- And I think the community would experience a positive change in the form of raising healthy and bright children which in turn would mean a better community.
- Such a program would be had to implement because people cannot differentiate between entitlements and responsibilities when it comes to children’s rights.
The leaders anticipated their communities experiencing the following changes as a result of the program:
- Collaboration among the parents and the whole village
- Well-disciplined and healthy children since every person would have a responsibility on the children.
Worries the leaders had regarding the program:
- Given the misinterpretation of the children’s rights, it is hard to discipline a child that is not yours.
- Most parents raise their children with a mentality that no other person has the right to discipline them so it would be hard to change that attitude.
Personal benefits community leaders would gain out of supporting the program:
- Their status within their communities would rise if they were able to help their communities get rid of challenges affecting early child development.
- The respondent in Sebowa zone said she would feel very proud and happy that if she was able to help her community get rid of challenges affecting early child development. Having grown up with few of these challenges in her days, the respondent said she would love it if her children and grand children also experienced the same.
The respondents said that most of these challenges can be got rid of only if there is collaboration between the community members.
- The respondents said they would recommend such a program to other communities if it was successfully implemented in their communities first.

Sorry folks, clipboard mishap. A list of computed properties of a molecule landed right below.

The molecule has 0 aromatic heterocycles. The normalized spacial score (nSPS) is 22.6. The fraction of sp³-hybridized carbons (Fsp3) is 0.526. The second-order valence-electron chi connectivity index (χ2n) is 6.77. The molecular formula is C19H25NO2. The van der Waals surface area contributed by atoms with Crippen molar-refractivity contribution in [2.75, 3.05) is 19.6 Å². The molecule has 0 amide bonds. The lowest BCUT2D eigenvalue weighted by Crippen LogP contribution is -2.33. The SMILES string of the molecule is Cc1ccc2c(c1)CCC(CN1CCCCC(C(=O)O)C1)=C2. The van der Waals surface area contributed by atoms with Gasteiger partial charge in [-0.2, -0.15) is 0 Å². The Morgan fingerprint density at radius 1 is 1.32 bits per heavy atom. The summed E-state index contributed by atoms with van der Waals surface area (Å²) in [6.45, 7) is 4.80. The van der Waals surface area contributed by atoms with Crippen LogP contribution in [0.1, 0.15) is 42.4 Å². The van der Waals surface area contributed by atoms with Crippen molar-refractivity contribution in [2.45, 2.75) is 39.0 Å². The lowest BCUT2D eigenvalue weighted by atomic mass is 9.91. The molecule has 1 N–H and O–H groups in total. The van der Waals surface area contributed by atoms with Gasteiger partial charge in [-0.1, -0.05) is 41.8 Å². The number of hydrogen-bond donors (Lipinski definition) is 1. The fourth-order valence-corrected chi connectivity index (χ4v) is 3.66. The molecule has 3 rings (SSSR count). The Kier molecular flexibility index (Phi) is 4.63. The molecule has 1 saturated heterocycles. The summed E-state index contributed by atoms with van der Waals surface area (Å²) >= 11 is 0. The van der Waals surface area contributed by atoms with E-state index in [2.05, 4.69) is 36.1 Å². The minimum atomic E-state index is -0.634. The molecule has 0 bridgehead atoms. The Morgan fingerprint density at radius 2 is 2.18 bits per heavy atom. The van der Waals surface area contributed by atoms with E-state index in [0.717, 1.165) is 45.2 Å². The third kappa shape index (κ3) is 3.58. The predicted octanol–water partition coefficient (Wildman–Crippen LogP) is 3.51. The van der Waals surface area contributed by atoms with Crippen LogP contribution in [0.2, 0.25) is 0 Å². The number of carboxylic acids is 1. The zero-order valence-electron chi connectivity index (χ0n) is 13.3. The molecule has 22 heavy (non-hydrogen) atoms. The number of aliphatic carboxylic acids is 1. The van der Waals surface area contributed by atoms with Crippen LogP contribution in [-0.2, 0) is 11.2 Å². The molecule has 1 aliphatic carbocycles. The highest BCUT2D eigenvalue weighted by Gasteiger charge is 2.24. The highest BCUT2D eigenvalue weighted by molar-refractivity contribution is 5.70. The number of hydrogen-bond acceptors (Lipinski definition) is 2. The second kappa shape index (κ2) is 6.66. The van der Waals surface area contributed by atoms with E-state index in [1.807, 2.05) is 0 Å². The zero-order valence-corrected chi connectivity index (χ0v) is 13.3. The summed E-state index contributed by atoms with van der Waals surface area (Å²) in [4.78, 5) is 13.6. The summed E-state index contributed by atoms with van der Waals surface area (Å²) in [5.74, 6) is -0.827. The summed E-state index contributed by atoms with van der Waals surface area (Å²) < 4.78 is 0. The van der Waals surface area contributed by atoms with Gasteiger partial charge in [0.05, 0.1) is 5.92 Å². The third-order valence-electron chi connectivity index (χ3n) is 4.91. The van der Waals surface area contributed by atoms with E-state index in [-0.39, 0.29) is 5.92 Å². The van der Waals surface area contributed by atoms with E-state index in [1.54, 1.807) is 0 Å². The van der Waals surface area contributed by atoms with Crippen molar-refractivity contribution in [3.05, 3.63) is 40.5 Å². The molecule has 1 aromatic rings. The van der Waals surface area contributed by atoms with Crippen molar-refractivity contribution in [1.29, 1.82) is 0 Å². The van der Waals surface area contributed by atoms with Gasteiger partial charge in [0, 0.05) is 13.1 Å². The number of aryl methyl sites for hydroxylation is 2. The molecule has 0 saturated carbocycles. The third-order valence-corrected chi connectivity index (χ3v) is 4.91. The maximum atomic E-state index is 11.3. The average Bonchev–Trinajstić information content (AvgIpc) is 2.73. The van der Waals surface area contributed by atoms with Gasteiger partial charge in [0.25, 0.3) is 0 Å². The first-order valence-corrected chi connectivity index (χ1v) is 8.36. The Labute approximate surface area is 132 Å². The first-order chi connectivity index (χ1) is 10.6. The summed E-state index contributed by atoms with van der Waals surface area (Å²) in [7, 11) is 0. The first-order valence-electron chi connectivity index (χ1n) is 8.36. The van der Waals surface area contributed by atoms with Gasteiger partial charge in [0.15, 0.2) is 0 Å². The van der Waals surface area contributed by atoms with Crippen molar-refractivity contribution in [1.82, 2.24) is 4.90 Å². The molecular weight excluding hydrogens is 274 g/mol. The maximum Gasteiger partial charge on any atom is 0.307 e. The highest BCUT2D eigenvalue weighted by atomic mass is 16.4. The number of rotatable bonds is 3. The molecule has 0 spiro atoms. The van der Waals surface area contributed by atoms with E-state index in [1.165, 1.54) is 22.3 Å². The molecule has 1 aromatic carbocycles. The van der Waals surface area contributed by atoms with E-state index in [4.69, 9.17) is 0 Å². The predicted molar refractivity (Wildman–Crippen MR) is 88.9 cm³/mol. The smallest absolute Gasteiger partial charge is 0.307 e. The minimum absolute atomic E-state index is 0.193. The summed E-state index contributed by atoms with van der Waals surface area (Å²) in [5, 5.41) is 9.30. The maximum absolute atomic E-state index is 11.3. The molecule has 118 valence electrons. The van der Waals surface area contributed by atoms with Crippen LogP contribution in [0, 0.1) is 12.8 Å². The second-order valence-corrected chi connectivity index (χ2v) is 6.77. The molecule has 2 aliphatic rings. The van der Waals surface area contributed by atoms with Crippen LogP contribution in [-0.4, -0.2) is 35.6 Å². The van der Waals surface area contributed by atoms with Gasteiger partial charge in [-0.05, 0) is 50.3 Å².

- The respondent in Kira said he would be happy if he was able to help his community get rid of challenges affecting early child development, this mainly would be because happy children mean happy parents and a happy community.
- Helping the community get rid of the challenges affecting early child development is a hard thing and it’s very crucial so if I was able to do that I would be very happy and feel like one in a million since it’s something that is rarely done.
Questions and concerns the leaders have about the proposed program
- Some of the questions and concerns the respondent had about the community led child development program were;
- “With the way parents raise their kids nowadays, how would anyone change their mindset?” Most parents these days tell their children right from childhood never to eat food that isn’t prepared from their homes and some even tell their children not set their feet in someone’s compound simply because they have quarrels with that person!
- “How does someone change the way a lay man understands children’s rights?” the respondent expressed worry about this because these days you don’t just talk about someone’s child, if you do they will be very rude and ask things like “Do you know how my child sleeps at night? Or do you know the pain I went through giving birth?”